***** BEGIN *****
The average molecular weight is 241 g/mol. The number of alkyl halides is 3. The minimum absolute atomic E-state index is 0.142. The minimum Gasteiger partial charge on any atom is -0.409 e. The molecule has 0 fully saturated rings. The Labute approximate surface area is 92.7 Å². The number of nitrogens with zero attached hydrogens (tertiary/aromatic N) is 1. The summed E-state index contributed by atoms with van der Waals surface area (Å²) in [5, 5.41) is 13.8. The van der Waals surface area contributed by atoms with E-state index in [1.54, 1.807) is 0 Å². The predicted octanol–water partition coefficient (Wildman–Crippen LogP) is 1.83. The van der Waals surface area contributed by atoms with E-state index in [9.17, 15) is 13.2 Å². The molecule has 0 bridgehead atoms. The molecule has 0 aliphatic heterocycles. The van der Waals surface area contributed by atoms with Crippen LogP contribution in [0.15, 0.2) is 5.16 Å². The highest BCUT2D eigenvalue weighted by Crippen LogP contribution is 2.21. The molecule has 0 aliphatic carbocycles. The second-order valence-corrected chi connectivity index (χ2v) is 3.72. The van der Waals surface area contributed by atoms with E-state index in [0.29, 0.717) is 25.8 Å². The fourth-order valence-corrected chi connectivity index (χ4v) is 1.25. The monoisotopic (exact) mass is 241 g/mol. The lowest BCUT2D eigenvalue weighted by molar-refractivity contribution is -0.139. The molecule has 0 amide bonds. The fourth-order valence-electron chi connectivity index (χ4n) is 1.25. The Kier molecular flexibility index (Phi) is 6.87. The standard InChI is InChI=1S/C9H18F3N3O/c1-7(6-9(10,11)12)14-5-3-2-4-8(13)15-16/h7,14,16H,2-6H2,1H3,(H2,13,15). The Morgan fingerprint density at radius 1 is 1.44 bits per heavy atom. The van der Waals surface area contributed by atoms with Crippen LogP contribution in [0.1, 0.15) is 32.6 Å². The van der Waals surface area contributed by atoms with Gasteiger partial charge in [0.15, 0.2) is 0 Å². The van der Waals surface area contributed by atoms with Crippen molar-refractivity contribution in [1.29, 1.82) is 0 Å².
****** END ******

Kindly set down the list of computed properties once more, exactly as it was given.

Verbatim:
The average molecular weight is 241 g/mol. The number of alkyl halides is 3. The minimum absolute atomic E-state index is 0.142. The minimum Gasteiger partial charge on any atom is -0.409 e. The molecule has 0 fully saturated rings. The Labute approximate surface area is 92.7 Å². The number of nitrogens with zero attached hydrogens (tertiary/aromatic N) is 1. The summed E-state index contributed by atoms with van der Waals surface area (Å²) in [5, 5.41) is 13.8. The van der Waals surface area contributed by atoms with E-state index in [1.54, 1.807) is 0 Å². The predicted octanol–water partition coefficient (Wildman–Crippen LogP) is 1.83. The van der Waals surface area contributed by atoms with E-state index in [9.17, 15) is 13.2 Å². The molecule has 0 bridgehead atoms. The molecule has 0 aliphatic heterocycles. The van der Waals surface area contributed by atoms with Crippen LogP contribution in [0.15, 0.2) is 5.16 Å². The highest BCUT2D eigenvalue weighted by Crippen LogP contribution is 2.21. The molecule has 0 aliphatic carbocycles. The second-order valence-corrected chi connectivity index (χ2v) is 3.72. The van der Waals surface area contributed by atoms with E-state index in [0.29, 0.717) is 25.8 Å². The fourth-order valence-corrected chi connectivity index (χ4v) is 1.25. The monoisotopic (exact) mass is 241 g/mol. The lowest BCUT2D eigenvalue weighted by molar-refractivity contribution is -0.139. The molecule has 0 amide bonds. The fourth-order valence-electron chi connectivity index (χ4n) is 1.25. The Kier molecular flexibility index (Phi) is 6.87. The standard InChI is InChI=1S/C9H18F3N3O/c1-7(6-9(10,11)12)14-5-3-2-4-8(13)15-16/h7,14,16H,2-6H2,1H3,(H2,13,15). The Morgan fingerprint density at radius 1 is 1.44 bits per heavy atom. The van der Waals surface area contributed by atoms with Crippen LogP contribution in [0.1, 0.15) is 32.6 Å². The van der Waals surface area contributed by atoms with Gasteiger partial charge in [0.15, 0.2) is 0 Å². The van der Waals surface area contributed by atoms with Crippen molar-refractivity contribution in [1.29, 1.82) is 0 Å².